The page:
Kuga Katsunan

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Kuga Katsunan
Kuga Katsunan.jpg
Kuga Katsunan
Born November 30, 1857
Hirosaki, Aomori, Japan
Died 2 September 1907(1907-09-02) (aged 49)
Kamakura, Kanagawa, Japan
Occupation journalist
Genre newspapers
In this Japanese name, the family name is "Kuga".

Kuga Katsunan (陸 羯南?, November 30, 1857 – September 2, 1907) was the pen-name of a journalist in the Meiji period Empire of Japan. His real name was Nakata Minoru.

Biography[edit]

Kuga was born in Hirosaki, Mutsu Province (present day Aomori prefecture) to the official doctor of the Nambu daimyō of Hirosaki Domain. He attended Miyagi Normal School in Miyagi prefecture, but was forced to quit due to abusive behavior by its principal, a native of Satsuma Province. This marked the start of Kuga’s lifelong opposition to the hanbatsu system and domination of the Meiji government by natives of the former Satsuma and Chōshū domains. After leaving Miyagi, he enrolled in the Law School of the Ministry of Justice. However, he again failed to graduate, having been expelled together with Hara Takashi for a student protest against the school’s room and board policy.

After a short period in Hokkaidō, Kuga returned to Tokyo to study the French language. In 1883, he started working at the Documentation Bureau of the Grand Council (Dajōkan) and there became acquainted with Inoue Kaoru. After the foundation of the cabinet system in 1885, he became an editing section chief at the Cabinet Gazette Bureau. In 1885, Kuga translated into Japanese some of the works of French conservative political philosopher Joseph de Maistre. During this period, Kuga’s own political philosophy tended towards opposition to the government’s Europeanization program as epitomized by the Rokumeikan, rejecting the current trend toward blind adulation of all things western, and rejection of Japanese history and Japanese moral values.[1] He resigned from his government post in 1888.

In April 1888, Kuga decided to publish a newspaper called Tokyo Denpō (東京電報 Tokyo Telegraph?), but due to reader confusion with the similarly named commercial newspaper Shōgyō Denpō (商業電報 Industrial Telegraph?), he changed the name in 1889 to simply Nippon (日本 Japan?). The newspaper was a platform for Kuga’s blend of idealistic Japanese nationalism and liberalism, which has been labelled Nihon-shugi.[2] Kuga wrote:

If a nation wishes to stand among the great powers and preserve its national independence, it must strive always to foster nationalism ("kokuminshugi")...If the culture of one country is so influenced by another that its completely loses its own unique character, that country will surely lose its independent footing.[3]

Kuga used his newspaper to attack both political conservatives and entrenched bureaucracy in the government. As a result, it was a lightning rod drawing the wrath of government censors, but it also gained a wide readership. Between 1889 and 1896, government censors shut down Kuga's newspaper thirty times for a total of 260 days.[4] Kuga's editorials on political morals influenced Tokyo Imperial University law professor Tatsukichi Minobe in the development of his controversial political theory, wherein he postulated that Emperor of Japan was an "organ" of government, existing for the welfare of the people and not with absolute arbitrary political power.[5]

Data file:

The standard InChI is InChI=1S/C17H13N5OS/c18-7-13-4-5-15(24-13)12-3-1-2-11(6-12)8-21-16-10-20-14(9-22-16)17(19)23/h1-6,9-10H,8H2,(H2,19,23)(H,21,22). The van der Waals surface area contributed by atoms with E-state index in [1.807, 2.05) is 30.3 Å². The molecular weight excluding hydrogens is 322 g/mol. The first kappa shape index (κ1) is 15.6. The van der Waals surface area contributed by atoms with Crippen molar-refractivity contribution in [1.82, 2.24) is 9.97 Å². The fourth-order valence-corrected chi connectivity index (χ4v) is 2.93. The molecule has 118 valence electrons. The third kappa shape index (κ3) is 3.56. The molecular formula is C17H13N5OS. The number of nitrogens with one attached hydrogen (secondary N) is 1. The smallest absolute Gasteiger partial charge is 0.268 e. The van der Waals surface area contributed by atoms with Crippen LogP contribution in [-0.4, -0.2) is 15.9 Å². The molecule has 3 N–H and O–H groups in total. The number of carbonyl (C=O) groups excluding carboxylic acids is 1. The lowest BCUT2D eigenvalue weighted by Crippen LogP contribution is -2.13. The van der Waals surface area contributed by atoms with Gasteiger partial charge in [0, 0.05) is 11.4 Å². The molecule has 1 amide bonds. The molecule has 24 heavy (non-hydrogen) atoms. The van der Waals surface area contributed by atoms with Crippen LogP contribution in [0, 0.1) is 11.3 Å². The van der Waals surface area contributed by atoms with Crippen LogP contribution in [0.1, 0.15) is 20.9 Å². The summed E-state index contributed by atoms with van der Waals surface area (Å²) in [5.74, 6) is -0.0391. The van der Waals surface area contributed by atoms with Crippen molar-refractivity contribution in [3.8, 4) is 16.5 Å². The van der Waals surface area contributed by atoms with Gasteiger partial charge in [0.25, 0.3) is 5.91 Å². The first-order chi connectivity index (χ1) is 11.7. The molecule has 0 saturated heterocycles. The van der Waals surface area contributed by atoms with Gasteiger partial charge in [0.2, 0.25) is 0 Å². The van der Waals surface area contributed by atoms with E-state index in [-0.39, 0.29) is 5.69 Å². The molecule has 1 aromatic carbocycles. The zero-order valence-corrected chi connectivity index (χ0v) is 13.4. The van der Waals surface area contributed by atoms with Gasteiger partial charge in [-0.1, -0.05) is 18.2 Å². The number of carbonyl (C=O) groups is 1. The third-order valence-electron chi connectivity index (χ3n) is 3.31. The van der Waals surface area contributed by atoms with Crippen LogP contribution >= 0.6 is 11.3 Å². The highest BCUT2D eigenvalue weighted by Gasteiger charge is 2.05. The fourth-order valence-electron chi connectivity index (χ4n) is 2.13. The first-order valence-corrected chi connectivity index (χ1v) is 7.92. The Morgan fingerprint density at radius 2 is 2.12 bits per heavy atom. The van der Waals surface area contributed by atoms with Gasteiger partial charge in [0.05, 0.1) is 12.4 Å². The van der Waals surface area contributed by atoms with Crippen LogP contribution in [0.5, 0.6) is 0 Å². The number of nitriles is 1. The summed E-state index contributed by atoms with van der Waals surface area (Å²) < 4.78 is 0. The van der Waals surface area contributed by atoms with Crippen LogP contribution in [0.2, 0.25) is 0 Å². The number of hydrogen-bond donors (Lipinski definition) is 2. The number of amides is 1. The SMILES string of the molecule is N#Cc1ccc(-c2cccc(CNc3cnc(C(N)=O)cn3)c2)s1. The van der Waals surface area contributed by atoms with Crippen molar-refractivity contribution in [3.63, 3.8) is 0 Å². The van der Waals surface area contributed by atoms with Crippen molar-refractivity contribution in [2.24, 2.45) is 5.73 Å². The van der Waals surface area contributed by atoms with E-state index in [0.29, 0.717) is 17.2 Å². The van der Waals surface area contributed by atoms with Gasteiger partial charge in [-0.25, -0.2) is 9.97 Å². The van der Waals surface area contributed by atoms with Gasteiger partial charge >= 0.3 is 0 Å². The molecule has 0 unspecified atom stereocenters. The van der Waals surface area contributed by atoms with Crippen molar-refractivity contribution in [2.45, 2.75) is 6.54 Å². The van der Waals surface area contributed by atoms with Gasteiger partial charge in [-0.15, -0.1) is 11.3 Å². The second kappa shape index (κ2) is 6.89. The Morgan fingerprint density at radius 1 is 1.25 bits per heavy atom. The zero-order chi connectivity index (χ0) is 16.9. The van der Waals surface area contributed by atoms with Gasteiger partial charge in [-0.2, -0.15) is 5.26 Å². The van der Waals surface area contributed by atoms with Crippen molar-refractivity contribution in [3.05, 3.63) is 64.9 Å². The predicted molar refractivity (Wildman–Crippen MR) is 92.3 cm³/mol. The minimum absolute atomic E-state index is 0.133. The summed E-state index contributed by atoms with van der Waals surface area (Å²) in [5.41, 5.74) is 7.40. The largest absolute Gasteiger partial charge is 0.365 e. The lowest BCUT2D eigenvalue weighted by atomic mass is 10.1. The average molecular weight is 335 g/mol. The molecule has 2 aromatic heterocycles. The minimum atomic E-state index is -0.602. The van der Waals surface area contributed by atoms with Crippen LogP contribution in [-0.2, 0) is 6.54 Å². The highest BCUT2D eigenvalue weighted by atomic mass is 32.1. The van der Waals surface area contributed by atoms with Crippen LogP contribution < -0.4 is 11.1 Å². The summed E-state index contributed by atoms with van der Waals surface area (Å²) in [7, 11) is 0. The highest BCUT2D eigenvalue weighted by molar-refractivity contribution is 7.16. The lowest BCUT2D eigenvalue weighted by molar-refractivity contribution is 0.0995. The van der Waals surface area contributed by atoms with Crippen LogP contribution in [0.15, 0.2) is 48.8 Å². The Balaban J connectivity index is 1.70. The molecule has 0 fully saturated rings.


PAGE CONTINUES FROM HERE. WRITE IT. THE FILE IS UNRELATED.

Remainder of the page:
Kuga continued to serve as the president and main writer of the newspaper until he fell ill in 1906 of tuberculosis.

Kuga relocated from Tokyo to Kamakura, but his health failed to recover, and he died in 1907.

References[edit]

  • Hane, Mikiso (2001). Modern Japan: A Historical Survey. Westview Press. ISBN 0-8133-3756-9. 
  • Keene, Donald (1992). Dawn to the West: Poetry, Drama, Criticism. Columbia University Press. ISBN 0-231-11439-7. 
  • Klein, Susanne (2002). Rethinking Japan's Identity and International Role: Tradition and Change in Japan's Foreign Policy. Routledge. ISBN 0-415-93438-9. 
  • Tanaka, Stefan (1995). Japan's Orient: Rendering Pasts into History. University of California Press. ISBN 0-8133-3756-9. 
  • Van Wolferen, Karel (1990). The Enigma of Japanese Power: People and Politics in a Stateless Nation. New York: Vintage. ISBN 0-679-72802-3. 
  • Wakabayashi, Bob T (1998). Modern Japanese Thought. Cambridge University Press. ISBN 0-521-58810-3. 

Notes[edit]

  1. ^ Wakabayashi, Modern Japanese Thought. page 110
  2. ^ Keene, Dawn to the West: Poetry, Drama, Criticism. page 632
  3. ^ Klein, Rethinging Japan's Identity and International Role. page 55
  4. ^ Wakabayashi, Modern Japanese Thought. page 11
  5. ^ Tanaka, Japan's Orient, page 142.

External links[edit]